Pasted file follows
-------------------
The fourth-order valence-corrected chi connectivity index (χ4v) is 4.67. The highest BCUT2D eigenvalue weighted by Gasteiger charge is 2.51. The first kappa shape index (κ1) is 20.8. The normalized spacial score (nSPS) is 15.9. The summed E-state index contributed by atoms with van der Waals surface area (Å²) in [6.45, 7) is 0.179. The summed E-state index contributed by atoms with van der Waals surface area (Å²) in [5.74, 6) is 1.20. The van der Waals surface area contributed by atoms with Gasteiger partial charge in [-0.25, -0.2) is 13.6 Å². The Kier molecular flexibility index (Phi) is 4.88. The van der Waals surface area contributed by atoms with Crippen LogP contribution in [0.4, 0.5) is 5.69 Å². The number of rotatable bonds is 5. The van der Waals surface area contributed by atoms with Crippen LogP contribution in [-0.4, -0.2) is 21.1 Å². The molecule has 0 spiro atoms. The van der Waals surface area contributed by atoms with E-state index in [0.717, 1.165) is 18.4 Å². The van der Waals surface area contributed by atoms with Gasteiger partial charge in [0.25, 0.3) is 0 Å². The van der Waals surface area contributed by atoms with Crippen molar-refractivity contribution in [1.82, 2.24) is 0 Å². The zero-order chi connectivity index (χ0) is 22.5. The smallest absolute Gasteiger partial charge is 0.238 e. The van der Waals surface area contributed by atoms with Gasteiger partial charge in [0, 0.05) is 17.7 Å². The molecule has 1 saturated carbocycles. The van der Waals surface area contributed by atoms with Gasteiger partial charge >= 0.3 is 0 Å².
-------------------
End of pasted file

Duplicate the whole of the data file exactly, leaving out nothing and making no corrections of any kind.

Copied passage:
The fourth-order valence-corrected chi connectivity index (χ4v) is 4.67. The highest BCUT2D eigenvalue weighted by Gasteiger charge is 2.51. The first kappa shape index (κ1) is 20.8. The normalized spacial score (nSPS) is 15.9. The summed E-state index contributed by atoms with van der Waals surface area (Å²) in [6.45, 7) is 0.179. The summed E-state index contributed by atoms with van der Waals surface area (Å²) in [5.74, 6) is 1.20. The van der Waals surface area contributed by atoms with Gasteiger partial charge in [-0.25, -0.2) is 13.6 Å². The Kier molecular flexibility index (Phi) is 4.88. The van der Waals surface area contributed by atoms with Crippen LogP contribution in [0.4, 0.5) is 5.69 Å². The number of rotatable bonds is 5. The van der Waals surface area contributed by atoms with Crippen LogP contribution in [-0.4, -0.2) is 21.1 Å². The molecule has 0 spiro atoms. The van der Waals surface area contributed by atoms with E-state index in [0.717, 1.165) is 18.4 Å². The van der Waals surface area contributed by atoms with Gasteiger partial charge in [0.25, 0.3) is 0 Å². The van der Waals surface area contributed by atoms with Crippen molar-refractivity contribution in [1.82, 2.24) is 0 Å². The zero-order chi connectivity index (χ0) is 22.5. The smallest absolute Gasteiger partial charge is 0.238 e. The van der Waals surface area contributed by atoms with Gasteiger partial charge in [0, 0.05) is 17.7 Å². The molecule has 1 saturated carbocycles. The van der Waals surface area contributed by atoms with Gasteiger partial charge >= 0.3 is 0 Å².